But following Sunday’s referendum, Erdogan discussed a potential fresh vote to re-introduce the death penalty in Turkey, a change which, if passed, would equal game over for EU membership talks. Theodore Karasik, senior advisor at Gulf State Analytics, takes Erdogan’s move literally, telling CNBC via e-mail that if passed it will “cement Turkey in the Middle East and away from the European Union.” Other analysts CNBC spoke to instead dismissed Erdogan’s suggestion as mere rhetoric with little likelihood of actually materializing.
Both Turkey and the EU have vested interests in a successful partnership. The EU is Turkey’s largest trading partner, accounting for 44.5 percent of the country’s exports according to the European Commission. The two parties’ customs agreement is currently being reformed to include agriculture and services. Also in Turkey’s interests, the potential for visa free travel with the EU is also on the cards.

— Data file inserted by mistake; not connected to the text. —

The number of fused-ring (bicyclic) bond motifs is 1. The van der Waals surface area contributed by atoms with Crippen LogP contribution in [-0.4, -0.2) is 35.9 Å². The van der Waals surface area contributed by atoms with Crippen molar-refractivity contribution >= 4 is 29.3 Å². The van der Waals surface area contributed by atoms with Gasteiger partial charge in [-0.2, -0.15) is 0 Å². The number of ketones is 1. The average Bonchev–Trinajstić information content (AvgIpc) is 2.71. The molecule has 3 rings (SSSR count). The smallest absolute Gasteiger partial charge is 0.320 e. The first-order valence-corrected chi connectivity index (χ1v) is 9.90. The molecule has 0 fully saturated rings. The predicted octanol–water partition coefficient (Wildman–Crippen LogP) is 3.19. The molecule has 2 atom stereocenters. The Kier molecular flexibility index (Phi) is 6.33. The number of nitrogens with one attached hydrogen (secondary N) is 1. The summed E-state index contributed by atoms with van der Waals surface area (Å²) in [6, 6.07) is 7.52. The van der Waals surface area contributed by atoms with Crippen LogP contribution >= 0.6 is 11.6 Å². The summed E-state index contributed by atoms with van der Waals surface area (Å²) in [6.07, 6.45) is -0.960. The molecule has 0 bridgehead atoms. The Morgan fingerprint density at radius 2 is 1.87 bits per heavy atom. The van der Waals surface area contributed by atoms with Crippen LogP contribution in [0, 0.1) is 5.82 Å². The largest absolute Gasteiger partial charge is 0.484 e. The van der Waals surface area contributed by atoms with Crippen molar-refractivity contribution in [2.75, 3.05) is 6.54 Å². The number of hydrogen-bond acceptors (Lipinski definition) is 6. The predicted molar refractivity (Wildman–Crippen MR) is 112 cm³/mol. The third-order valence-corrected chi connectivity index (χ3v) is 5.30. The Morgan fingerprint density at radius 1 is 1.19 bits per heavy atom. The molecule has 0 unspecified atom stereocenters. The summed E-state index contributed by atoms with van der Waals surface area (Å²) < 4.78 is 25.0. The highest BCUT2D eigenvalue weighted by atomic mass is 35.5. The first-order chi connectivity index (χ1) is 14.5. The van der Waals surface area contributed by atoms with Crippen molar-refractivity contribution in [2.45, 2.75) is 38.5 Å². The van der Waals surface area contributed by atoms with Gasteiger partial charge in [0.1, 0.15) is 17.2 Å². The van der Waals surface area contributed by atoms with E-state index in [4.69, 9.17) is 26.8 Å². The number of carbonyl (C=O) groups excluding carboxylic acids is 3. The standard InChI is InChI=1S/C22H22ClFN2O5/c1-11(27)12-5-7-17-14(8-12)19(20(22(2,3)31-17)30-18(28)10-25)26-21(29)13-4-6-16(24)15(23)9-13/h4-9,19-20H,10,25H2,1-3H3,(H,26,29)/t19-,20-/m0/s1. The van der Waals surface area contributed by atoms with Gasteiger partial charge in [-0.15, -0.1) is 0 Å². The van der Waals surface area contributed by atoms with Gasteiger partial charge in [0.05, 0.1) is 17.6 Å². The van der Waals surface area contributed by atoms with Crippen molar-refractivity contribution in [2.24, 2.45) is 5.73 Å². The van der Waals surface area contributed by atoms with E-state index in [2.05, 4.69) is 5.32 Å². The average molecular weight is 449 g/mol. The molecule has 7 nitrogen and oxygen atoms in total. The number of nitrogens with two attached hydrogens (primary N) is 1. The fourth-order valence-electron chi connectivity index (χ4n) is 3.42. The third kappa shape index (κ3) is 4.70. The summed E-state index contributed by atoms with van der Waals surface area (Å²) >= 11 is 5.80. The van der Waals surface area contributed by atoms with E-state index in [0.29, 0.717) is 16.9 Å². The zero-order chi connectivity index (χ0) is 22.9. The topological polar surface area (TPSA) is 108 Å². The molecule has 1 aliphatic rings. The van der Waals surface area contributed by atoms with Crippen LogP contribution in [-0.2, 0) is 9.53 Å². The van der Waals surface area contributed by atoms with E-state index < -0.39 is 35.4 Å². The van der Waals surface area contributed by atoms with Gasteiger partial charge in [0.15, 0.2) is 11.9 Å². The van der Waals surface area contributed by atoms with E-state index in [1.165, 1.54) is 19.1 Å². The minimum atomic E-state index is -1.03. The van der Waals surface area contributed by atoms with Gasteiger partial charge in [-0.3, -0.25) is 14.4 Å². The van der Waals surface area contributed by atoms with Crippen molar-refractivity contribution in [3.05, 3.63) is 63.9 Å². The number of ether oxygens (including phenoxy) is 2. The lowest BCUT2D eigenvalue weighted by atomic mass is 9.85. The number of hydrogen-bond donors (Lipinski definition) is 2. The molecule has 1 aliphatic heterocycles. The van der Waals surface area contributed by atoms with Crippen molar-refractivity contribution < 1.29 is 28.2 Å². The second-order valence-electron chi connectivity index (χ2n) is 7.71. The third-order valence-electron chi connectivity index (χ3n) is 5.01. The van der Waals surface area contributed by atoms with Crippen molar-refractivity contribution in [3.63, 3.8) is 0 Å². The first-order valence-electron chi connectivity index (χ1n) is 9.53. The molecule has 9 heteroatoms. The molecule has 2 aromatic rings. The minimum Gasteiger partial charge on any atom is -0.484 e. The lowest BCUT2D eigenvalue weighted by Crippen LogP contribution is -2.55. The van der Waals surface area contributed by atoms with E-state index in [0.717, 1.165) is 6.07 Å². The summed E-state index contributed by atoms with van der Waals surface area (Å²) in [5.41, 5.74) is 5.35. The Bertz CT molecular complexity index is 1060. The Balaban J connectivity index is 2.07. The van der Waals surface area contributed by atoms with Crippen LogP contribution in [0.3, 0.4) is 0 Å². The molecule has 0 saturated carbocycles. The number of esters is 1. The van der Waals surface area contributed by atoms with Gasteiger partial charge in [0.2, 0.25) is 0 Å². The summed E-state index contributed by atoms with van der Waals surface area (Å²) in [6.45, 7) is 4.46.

Meanwhile, the EU is reliant on Turkey’s cooperation to boost security on the continent and address the migrant crisis.
Erdogan has himself suggested that Turkey votes on its potential EU accession. But for O’Daly, much of the president’s anti-EU posturing pre-referendum boiled down to rhetoric aimed at whipping up nationalist support. “Erdogan will put all his time and energy into putting (domestic) reforms through,” he added.
Source : CNBC